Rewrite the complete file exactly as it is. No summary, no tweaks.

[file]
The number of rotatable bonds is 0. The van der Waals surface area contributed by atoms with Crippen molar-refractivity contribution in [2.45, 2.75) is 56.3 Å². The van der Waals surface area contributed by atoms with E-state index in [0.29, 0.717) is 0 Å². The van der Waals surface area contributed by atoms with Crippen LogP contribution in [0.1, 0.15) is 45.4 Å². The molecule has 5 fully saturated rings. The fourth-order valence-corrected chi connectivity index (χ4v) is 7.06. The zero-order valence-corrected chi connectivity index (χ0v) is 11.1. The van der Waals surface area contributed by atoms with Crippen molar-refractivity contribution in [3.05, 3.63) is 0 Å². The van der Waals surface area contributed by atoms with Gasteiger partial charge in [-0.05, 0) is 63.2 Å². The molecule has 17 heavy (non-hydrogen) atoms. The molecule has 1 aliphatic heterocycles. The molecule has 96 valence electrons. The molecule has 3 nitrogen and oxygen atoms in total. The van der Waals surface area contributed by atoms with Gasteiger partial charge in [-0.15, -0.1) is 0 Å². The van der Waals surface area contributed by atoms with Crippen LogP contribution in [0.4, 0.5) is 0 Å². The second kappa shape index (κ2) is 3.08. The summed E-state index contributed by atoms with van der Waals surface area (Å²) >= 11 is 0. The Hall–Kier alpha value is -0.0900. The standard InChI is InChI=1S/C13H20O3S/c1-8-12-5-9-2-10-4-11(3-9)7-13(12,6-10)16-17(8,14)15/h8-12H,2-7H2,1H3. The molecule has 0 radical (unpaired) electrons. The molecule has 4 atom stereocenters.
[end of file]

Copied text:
The number of rotatable bonds is 0. The van der Waals surface area contributed by atoms with Crippen molar-refractivity contribution in [2.45, 2.75) is 56.3 Å². The van der Waals surface area contributed by atoms with E-state index in [0.29, 0.717) is 0 Å². The van der Waals surface area contributed by atoms with Crippen LogP contribution in [0.1, 0.15) is 45.4 Å². The molecule has 5 fully saturated rings. The fourth-order valence-corrected chi connectivity index (χ4v) is 7.06. The zero-order valence-corrected chi connectivity index (χ0v) is 11.1. The van der Waals surface area contributed by atoms with Crippen molar-refractivity contribution in [3.05, 3.63) is 0 Å². The van der Waals surface area contributed by atoms with Gasteiger partial charge in [-0.05, 0) is 63.2 Å². The molecule has 17 heavy (non-hydrogen) atoms. The molecule has 1 aliphatic heterocycles. The molecule has 96 valence electrons. The molecule has 3 nitrogen and oxygen atoms in total. The van der Waals surface area contributed by atoms with Gasteiger partial charge in [-0.15, -0.1) is 0 Å². The van der Waals surface area contributed by atoms with Crippen LogP contribution in [0.4, 0.5) is 0 Å². The second kappa shape index (κ2) is 3.08. The summed E-state index contributed by atoms with van der Waals surface area (Å²) >= 11 is 0. The Hall–Kier alpha value is -0.0900. The standard InChI is InChI=1S/C13H20O3S/c1-8-12-5-9-2-10-4-11(3-9)7-13(12,6-10)16-17(8,14)15/h8-12H,2-7H2,1H3. The molecule has 0 radical (unpaired) electrons. The molecule has 4 atom stereocenters.